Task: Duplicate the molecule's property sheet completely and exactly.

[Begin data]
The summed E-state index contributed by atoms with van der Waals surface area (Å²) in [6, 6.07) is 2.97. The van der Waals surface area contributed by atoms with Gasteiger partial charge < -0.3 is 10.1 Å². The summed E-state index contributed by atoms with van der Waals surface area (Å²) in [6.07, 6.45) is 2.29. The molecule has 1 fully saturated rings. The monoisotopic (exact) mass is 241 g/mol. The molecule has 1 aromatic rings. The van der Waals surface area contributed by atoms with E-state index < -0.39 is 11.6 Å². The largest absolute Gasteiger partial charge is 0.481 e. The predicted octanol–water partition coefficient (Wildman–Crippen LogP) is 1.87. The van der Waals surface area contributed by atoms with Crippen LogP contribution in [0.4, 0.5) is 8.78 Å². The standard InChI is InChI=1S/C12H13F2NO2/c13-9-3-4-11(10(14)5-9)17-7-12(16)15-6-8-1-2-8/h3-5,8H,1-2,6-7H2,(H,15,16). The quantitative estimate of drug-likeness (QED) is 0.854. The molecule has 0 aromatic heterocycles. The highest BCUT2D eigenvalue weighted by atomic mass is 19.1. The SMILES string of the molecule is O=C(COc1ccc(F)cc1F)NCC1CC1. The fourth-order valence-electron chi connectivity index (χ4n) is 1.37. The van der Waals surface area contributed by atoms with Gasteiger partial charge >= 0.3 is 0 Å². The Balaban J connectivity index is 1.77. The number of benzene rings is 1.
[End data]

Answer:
The summed E-state index contributed by atoms with van der Waals surface area (Å²) in [6, 6.07) is 2.97. The van der Waals surface area contributed by atoms with Gasteiger partial charge < -0.3 is 10.1 Å². The summed E-state index contributed by atoms with van der Waals surface area (Å²) in [6.07, 6.45) is 2.29. The molecule has 1 fully saturated rings. The monoisotopic (exact) mass is 241 g/mol. The molecule has 1 aromatic rings. The van der Waals surface area contributed by atoms with E-state index < -0.39 is 11.6 Å². The largest absolute Gasteiger partial charge is 0.481 e. The predicted octanol–water partition coefficient (Wildman–Crippen LogP) is 1.87. The van der Waals surface area contributed by atoms with Crippen LogP contribution in [0.4, 0.5) is 8.78 Å². The standard InChI is InChI=1S/C12H13F2NO2/c13-9-3-4-11(10(14)5-9)17-7-12(16)15-6-8-1-2-8/h3-5,8H,1-2,6-7H2,(H,15,16). The quantitative estimate of drug-likeness (QED) is 0.854. The molecule has 0 aromatic heterocycles. The highest BCUT2D eigenvalue weighted by atomic mass is 19.1. The SMILES string of the molecule is O=C(COc1ccc(F)cc1F)NCC1CC1. The fourth-order valence-electron chi connectivity index (χ4n) is 1.37. The van der Waals surface area contributed by atoms with Gasteiger partial charge >= 0.3 is 0 Å². The Balaban J connectivity index is 1.77. The number of benzene rings is 1.